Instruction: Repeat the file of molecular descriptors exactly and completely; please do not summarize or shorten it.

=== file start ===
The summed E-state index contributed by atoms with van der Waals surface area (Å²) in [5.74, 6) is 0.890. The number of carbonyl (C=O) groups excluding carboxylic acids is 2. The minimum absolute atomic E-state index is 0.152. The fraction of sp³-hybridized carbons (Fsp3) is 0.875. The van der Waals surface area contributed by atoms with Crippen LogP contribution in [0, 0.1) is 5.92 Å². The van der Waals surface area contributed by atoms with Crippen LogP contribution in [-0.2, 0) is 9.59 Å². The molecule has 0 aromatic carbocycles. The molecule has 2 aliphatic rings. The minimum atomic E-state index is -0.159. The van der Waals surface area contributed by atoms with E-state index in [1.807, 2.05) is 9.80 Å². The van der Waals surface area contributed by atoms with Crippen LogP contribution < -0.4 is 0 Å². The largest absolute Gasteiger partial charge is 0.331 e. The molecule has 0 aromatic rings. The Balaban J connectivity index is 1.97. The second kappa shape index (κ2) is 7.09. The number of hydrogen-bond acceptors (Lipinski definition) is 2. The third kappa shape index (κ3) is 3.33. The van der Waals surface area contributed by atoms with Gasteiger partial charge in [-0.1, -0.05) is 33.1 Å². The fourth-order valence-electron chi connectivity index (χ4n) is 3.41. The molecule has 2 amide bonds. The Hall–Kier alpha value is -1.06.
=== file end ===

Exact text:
The summed E-state index contributed by atoms with van der Waals surface area (Å²) in [5.74, 6) is 0.890. The number of carbonyl (C=O) groups excluding carboxylic acids is 2. The minimum absolute atomic E-state index is 0.152. The fraction of sp³-hybridized carbons (Fsp3) is 0.875. The van der Waals surface area contributed by atoms with Crippen LogP contribution in [0, 0.1) is 5.92 Å². The van der Waals surface area contributed by atoms with Crippen LogP contribution in [-0.2, 0) is 9.59 Å². The molecule has 0 aromatic carbocycles. The molecule has 2 aliphatic rings. The minimum atomic E-state index is -0.159. The van der Waals surface area contributed by atoms with E-state index in [1.807, 2.05) is 9.80 Å². The van der Waals surface area contributed by atoms with Crippen LogP contribution < -0.4 is 0 Å². The largest absolute Gasteiger partial charge is 0.331 e. The molecule has 0 aromatic rings. The Balaban J connectivity index is 1.97. The second kappa shape index (κ2) is 7.09. The number of hydrogen-bond acceptors (Lipinski definition) is 2. The third kappa shape index (κ3) is 3.33. The van der Waals surface area contributed by atoms with Gasteiger partial charge in [-0.1, -0.05) is 33.1 Å². The fourth-order valence-electron chi connectivity index (χ4n) is 3.41. The molecule has 2 amide bonds. The Hall–Kier alpha value is -1.06.